A few more churches, it is Sunday afterall

While exploring a part of Northeast Portland, i spotted two churches that needed some photographic attention. The light was just setting as I pulled up to St. Stephen’s Catholic Church on a cold day last weekend, and then minutes later, the sun dipped, and the entire look and feel of the church changed.

Click on each photograph to see a larger picture on a separate picture page.

Old Laurelhurst Church, Portland, Ore.

Today, I was exploring a few areas around the Hollywood and Laurelhurst neighborhoods. Laurelhurst is one of Portland’s very tony, planned upscale communities that dates from the early 1900s. Portland is full of these high-end places, along with areas that are extremely low-income. One of the landmarks in this posh hood is the Old Laurelhurst Church. It is non-denominational and available for rent for events like weddings. Standing out front I would have thought I was back in sunny San Diego today, except it was below freezing. This town is just full of interesting churches.  (Click on each photograph to see a larger picture on a separate picture page.)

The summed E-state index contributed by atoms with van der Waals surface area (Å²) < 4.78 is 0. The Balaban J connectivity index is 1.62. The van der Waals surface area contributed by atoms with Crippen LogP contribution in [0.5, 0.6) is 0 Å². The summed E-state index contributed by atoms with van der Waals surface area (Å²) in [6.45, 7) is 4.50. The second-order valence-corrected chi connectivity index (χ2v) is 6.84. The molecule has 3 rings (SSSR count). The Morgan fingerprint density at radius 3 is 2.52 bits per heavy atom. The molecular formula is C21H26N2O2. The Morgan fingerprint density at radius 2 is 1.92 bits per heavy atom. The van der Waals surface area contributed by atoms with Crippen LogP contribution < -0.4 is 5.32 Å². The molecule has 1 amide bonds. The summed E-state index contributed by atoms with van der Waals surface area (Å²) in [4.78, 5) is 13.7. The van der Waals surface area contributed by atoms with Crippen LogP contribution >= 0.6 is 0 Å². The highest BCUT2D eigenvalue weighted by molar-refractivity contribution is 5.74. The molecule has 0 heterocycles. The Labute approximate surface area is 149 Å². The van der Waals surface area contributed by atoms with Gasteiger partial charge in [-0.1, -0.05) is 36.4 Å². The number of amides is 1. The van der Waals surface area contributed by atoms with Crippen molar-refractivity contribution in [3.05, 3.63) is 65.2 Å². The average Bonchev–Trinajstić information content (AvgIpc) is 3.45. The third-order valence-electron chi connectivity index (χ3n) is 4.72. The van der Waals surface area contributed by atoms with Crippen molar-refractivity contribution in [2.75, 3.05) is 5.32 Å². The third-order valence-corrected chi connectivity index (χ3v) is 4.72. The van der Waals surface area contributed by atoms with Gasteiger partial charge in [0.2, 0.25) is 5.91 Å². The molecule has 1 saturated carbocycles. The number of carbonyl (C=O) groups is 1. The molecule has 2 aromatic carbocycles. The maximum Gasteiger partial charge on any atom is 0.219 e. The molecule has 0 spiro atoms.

A potpourri of Portland places of worship

I took these photos in October and November 2014. I will eventually have photographed most of the unique houses of worship in Portland that I considered to be architecturally significant and uplifting to the eye, mind, and spirit. There is no particular order or deeper purpose. I really do like what the craftsman, architects, and builders did in this town in the 1900s. Nice work, everyone. (Click on each photograph to see larger pictures on separate picture pages.)

St. Patrick Catholic Church, Portland